Why are so many stakes on a weekday? It’s because tracks across the nation realize there are millions of people off work and available. I would be really thankful if I thought the Breeders’ Cup was paying attention.

Pegasus produces again

I’m thankful for the Pegasus Stakes. Problems still abound with how the race is funded, which brings into question whether the concept is viable on an ongoing basis. However, on the track, there will be another attention-grabbing showdown in Pegasus 2.0.

Gun Runner vs. Forever Unbridled might not pack the wow factor of Arrogate vs. California Chrome but the battle of the sexes injects a fascinating element . When the two face off a couple of days after the Eclipse Awards, it will be the Horse in the Year vs. the Female of the Year.

Without this gender clash, the Pegasus would amount to a romp in the Florida sun for Gun Runner, who has trounced almost every other horse likely to show up.

More to anticipate

I’m thankful that for the first time in memory, three different winners of Triple Crown races are coming back to race as 4-year-olds. I wish perfectly healthy BC Dirt Mile winner Battle of Midway was also coming back.

Fie on the breeders who took him away from us prematurely but it’s par for the course for the most greedy, selfish people in the game.

Pharoah stands alone

I’m thankful we haven’t had a Triple Crown winner the past two years—but only in retrospect. I rooted for Nyquist and Always Dreaming to replicate what American Pharoah accomplished, the only horse to sweep the Derby, Preakness and Belmont in four decades.

But the fact that they didn’t underlines how extraordinary Pharoah’s feat was. If there was a Triple Crown winner every year or two, it would become ho-hum. Every year that goes by without a Triple Crown winner only enhances appreciation for the amazing talent it requires and anticipation every spring that this could be the year of the next one.

Viva Frank Stronach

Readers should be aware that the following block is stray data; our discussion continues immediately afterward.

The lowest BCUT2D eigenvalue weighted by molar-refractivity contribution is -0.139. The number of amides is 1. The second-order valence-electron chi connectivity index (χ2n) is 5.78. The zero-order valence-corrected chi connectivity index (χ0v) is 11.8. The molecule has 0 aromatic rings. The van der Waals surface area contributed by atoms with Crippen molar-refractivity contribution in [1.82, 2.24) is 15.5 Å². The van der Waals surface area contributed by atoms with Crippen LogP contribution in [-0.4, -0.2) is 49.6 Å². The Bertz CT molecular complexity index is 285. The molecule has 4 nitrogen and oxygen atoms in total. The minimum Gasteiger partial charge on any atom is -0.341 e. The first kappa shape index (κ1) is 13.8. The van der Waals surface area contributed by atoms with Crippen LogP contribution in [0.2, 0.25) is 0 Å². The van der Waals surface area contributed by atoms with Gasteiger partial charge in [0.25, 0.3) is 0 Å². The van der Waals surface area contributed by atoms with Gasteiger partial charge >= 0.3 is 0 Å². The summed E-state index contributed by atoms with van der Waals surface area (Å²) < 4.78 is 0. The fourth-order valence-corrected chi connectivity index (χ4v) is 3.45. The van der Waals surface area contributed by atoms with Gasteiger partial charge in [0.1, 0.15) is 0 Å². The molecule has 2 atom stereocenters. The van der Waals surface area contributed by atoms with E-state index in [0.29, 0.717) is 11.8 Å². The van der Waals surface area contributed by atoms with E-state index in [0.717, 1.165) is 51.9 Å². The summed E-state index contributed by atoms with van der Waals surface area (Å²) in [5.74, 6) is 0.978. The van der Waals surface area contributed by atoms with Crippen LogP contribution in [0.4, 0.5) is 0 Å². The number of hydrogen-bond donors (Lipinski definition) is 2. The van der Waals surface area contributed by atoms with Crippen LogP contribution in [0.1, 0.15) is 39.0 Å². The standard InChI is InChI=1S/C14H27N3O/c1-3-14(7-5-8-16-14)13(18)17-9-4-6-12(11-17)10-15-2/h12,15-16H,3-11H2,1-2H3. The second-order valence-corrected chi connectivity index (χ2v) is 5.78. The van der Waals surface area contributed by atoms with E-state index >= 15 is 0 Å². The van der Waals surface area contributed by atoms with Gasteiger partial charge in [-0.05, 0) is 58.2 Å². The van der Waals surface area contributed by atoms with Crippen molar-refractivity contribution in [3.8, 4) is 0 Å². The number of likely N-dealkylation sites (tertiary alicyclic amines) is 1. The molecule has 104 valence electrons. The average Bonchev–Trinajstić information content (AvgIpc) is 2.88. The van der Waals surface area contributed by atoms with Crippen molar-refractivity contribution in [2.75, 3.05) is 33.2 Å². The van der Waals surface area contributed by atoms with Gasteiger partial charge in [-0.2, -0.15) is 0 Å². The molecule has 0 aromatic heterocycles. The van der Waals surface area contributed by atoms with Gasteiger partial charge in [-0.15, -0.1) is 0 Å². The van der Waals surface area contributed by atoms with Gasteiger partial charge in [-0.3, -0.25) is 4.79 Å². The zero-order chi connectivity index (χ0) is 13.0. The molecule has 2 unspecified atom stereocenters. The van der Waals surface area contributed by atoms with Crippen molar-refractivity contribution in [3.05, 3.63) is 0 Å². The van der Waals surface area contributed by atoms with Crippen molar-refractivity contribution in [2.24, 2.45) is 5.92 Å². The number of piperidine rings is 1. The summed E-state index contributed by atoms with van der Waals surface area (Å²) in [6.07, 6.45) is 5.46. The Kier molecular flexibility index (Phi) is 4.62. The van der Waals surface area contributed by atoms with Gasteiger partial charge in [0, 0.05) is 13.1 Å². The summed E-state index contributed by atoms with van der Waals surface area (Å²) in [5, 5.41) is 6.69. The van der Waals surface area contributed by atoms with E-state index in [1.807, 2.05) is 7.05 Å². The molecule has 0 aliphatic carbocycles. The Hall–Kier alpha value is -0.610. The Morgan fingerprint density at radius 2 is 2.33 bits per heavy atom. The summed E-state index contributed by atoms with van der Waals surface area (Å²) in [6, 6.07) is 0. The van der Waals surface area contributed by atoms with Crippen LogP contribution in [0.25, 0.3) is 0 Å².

I’m thankful for Frank Stronach. He might be a little eccentric and some of his ideas come off as strange but every one of has the goal of advancing racing, a rare business attitude in an increasingly bottom line world.

Stronach is one of those people who will not be fully appreciated until he is no longer on the scene.

RIP Gulfstream West (I hope)

I’m thankful (or is it hopeful?) that the upcoming week could be the final one ever for Gulfstream West. It’s a travesty that Florida allows this faux meeting to qualify Churchill Downs Inc., owner of what used to be Calder Race Course, for a casino.

I’m not thankful for the state officials, who sanctioned this and for Hialeah to qualify to keep its casino license by running a couple of worn-out nags about 100 yards eight times a day for 40 days.

The latter all but eliminates any hope that “the most beautiful track in the world” will spend the money to get back into the thoroughbred picture, regardless of what happens with Gulfstream West, which provides an essential break--if it were a real race meeting--from year-round racing at real Gulfstream.

Decoupling, which failed in the Florida legislature last year, faces better prospects this coming spring because one of the issues that short-circuited it, casino expansion in the state, has been settled in the courts. Passage of decoupling will free CDI from the obligation to lease its vacant lot adjacent to a racing oval to Gulfstream.

Good riddance

Del Mar out of the picture

I’m thankful Florida, New York and other major venues I play have better photo finish cameras than Del Mar. How many more faux deadheats must there be before Del Mar does whatever is necessary to get it right.

I guess I’m thankful, too, that there were no really tight photos at the Breeders’ Cup.

They can do it, if asked
I’m thankful for Voodoo Song, the New York bred who won four races, two within four days, during the 40-day Saratoga stand. This fortified my belief that the only reason horses don’t run as often as they used to is because they are not asked to.

They are babied by trainers who collect their per diem whether the horse is in the barn or on the track.

Racing Form does right thing
I’m thankful the Racing Form has opened its editorial copy, albeit for only 30 articles a month.

It’s in the Form’s interest to promote racing to the greatest degree possible. No major newspaper still maintains a racing beat writer. Without the Form, there would be no daily coverage of the entire racing world in one place. This would work against the Form’s ADW site.

Cyber sites, including Horse Race Insider, the Paulick Report, Thoroughbred Daily News and the Blood Horse, have become essential for racing information and opinions but they typically prioritize regional coverage and national high spots. Only the Form has coverage of virtually every track, every day.

The price of the print edition has become so expensive it virtually rules out attracting new customers. This will eventually lead to the same kind of attrition that is bringing down print newspapers. I don’t think many in racing realize how important the Form is and the negative effect its absence would create.

One week to go

I’m thankful for the end of daylight savings time because the onset of earlier darkness alleviates at least some of the post dragging that has become a trademark of racing at Gulfstream.

That said post dragging is a minor annoyance that doesn’t detract from how thankful I am that Gulfstream’s prime winter meet is only a week away.

Written by Tom Jicha